I have found the tiny, local Chamber of Commerce to be a very significant driver of business in multiple ways.

But I believe you are thinking in a way that will not help. The point is not to convince them of anything. It is to make what you do irresistible to them.

For example, you could show how a coordinated effort getting a Google places profile, a Twitter handle, a Facebook page, and an Instagram profile all with the same name can help their search engine needs. Or you can to demonstrate to them how quickly they can update their own wordpress site and have it reflected in social media with the right plug-ins.

Sure – most of them won't need you, but the ones who do would much rather pay you to do it for them than do what you show them how to do yourself.

I'm a mobile app developer and I have got most of my work from meetups and local business events. Just remember that going to the geeky meetups will only get you so far. You need to think who would buy your services and go to meetups made for them. I've had the most success with product management and other business related meetups.

Obvious in retrospect but a very good suggestion. I mostly go to geeky meetups and usually lament how everyone is the same. When I go to the odd business meetup, I find a very diverse crowd. Finding the right business meetups can be hard though. Any thoughts on how to find them?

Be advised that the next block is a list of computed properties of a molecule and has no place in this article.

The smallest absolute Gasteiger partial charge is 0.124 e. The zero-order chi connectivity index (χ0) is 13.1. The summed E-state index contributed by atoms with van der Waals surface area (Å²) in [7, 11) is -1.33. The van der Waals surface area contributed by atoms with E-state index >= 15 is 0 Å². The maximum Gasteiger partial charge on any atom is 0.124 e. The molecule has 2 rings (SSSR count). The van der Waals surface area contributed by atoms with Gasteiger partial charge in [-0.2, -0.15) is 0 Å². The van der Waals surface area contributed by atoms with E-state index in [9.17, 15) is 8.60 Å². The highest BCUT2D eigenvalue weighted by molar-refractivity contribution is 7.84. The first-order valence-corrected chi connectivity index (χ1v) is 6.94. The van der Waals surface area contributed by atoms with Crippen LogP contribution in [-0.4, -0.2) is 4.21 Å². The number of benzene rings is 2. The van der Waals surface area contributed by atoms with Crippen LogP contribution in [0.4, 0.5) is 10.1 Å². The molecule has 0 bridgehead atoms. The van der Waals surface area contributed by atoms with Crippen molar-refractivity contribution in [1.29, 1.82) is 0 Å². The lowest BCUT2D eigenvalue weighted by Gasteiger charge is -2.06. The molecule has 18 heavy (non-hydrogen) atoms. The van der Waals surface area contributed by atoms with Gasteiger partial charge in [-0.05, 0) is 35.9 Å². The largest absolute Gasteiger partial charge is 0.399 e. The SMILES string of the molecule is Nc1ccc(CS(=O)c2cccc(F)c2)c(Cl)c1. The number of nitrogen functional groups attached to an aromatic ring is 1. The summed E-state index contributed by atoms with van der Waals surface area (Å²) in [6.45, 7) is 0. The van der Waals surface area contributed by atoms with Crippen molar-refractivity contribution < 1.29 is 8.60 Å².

They all need websites. The ones that have bad websites need better ones. And to some extent, they are willing to pay rates based on value pricing, rather than a carefully clocked hourly rate. If you make their business work a lot better, you can share in the benefits.

Bear in mind that these projects are 60% about getting people to understand their choices, build a strategy, etc. ... and 40% about coding the site. Except for the ones who are utterly confused. Then it's 90/10.

> I'm curious if anyone has had success with this.

I've found full-time non-remote work through meetup.com meetups. It wasn't very hard. I'm sure mileage will vary though, especially if the "must be remote" requirement implies significant distance from an urban area.